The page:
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Mother's Day - what I've learned financially

07 May 2019

This mother’s day we give some thought to the sage advice of our mothers… and grandmothers.

Age brings a lot of things: grey hair, wrinkles and self-awareness, hopefully, life lessons and along with that money smarts. Many women remark on the fact that they do not feel financially confident when it comes to investing or bigger picture money matters and yet they run family budgets, businesses and provide mentoring for their children and others around finances.

Ruby has a long history in gathering together tools and resources that can help you grow your financial confidence from the foundations up. You can access our webinars here, and more here.

But, before you do, have a look at what some of our members have to say about growing up and learning about money from their mums and grandmums.

Sarah Riley

Sarah Riley (above right) grew up in a small business family. One of her earliest memories was watching her parents enjoy a rare glass of champagne and her mum explaining to her that they had just finished paying off the mortgage on the family home. The lesson for her is live sensibly, work hard and you can achieve anything.

Kalpana Gee

Kalpana Gee (above left) says, “My mother taught me about money, creativity and well-being through food (possibly because she originally thought she was bringing up good Indian housewives – just like my grandmother before her). My mother cooked for an army. She taught me through her attitude to food that you can spend wisely and look after your family, your community and yourself.”

Sarah Willsallen

“In the Willsallen household,” says Sarah Willsallen (above left), “there was no instant gratification. If we wanted something we had to work hard and save up for it, and never make the fatal mistake of attributing how much you love something with how much it cost to buy.”

Kate Holloway

The most profound money lesson Kate Holloway (above left) learnt from her mum, Alison, was enjoy your life as you live it: “My mum diligently saved and saved for her retirement but my mum died at the age of 53 and never did get to fulfil her retirement dreams. Don’t get me wrong, we had fun, but the lesson for me is to have some ‘fun’ money that you spend every year and invest in your bucket list adventures – even if that is as simple as a kayak day-tour on Sydney Harbour.”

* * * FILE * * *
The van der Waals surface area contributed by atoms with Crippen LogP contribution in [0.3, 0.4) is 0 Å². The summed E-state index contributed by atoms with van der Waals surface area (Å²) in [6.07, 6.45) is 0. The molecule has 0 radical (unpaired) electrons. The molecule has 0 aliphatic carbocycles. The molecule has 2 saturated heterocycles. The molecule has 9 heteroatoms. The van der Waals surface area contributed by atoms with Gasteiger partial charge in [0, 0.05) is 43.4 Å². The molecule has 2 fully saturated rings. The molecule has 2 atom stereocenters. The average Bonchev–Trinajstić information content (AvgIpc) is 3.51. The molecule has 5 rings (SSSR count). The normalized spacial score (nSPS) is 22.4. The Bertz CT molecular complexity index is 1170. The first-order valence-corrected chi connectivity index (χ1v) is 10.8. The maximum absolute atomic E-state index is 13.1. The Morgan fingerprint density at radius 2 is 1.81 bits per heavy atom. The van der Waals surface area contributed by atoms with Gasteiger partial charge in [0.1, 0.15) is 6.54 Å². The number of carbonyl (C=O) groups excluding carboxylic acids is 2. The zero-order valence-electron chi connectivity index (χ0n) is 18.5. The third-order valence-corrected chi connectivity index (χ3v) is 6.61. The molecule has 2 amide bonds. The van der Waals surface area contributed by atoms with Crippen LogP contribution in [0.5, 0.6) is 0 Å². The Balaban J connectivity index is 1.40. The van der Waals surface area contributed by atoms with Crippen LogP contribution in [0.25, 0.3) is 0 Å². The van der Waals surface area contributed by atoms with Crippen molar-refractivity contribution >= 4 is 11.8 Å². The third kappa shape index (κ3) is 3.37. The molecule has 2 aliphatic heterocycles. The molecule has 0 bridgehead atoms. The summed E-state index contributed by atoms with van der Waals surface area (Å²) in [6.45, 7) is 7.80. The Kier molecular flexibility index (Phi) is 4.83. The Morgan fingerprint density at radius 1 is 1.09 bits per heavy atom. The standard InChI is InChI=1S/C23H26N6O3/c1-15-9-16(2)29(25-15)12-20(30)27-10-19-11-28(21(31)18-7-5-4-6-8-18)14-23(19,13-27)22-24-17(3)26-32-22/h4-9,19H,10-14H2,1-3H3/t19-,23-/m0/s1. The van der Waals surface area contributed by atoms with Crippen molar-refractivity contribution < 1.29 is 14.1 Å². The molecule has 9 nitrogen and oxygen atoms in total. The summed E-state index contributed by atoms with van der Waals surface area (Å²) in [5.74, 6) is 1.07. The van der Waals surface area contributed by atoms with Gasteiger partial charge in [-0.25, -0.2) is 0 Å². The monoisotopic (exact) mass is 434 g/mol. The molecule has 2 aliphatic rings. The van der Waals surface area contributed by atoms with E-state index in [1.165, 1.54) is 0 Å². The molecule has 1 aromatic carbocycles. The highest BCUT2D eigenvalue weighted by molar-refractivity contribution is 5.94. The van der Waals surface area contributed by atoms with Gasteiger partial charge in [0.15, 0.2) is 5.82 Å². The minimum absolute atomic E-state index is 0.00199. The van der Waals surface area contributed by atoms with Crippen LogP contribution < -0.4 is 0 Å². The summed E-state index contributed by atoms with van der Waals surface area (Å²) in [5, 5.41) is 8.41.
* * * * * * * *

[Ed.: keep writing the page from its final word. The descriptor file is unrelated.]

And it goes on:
Natarsha Logan 3 Generations Of The Girls

Control of your money and financial independence were important to Natarsha Logan’s mum and grandmother. Both women worked hard and saved their money through the lens of measured risk, says Natarsha (centre circa 1980): “My grandma also taught me the lesson of gratitude. She worked in the local opportunity shop in her later years. It really put the value of money into perspective.”

Sue Ann Wilson

Sue-Ann Wilson’s (above right) mother and grandmother expressed a somewhat similar philosophy to Natarsha's. Says, Sue-Ann, “My mother and grandmother prided themselves on being financially independent through the courage of ‘having a go’ and taking a leap of faith. Whilst money definitely isn’t the be all and end all in life, they taught me that money can facilitate access to options. They never prescribed what I had to do to build financial security but encouraged me to carefully consider, ‘have a go’ and learn through experiences.”

Sondra Cortis

Sondra Cortis (above with her mum and sister) remembers her mum looked for value, which might mean saving more to get something that would be worth more or be better value: “Mum grew up in a time when women were not allowed to get a mortgage. When I was 19 and mum was 49 - and times and attitudes towards lending to women had changed – we bought an investment property together. It was the first property of any kind for each of us and we were both so proud of what we had achieved together.”


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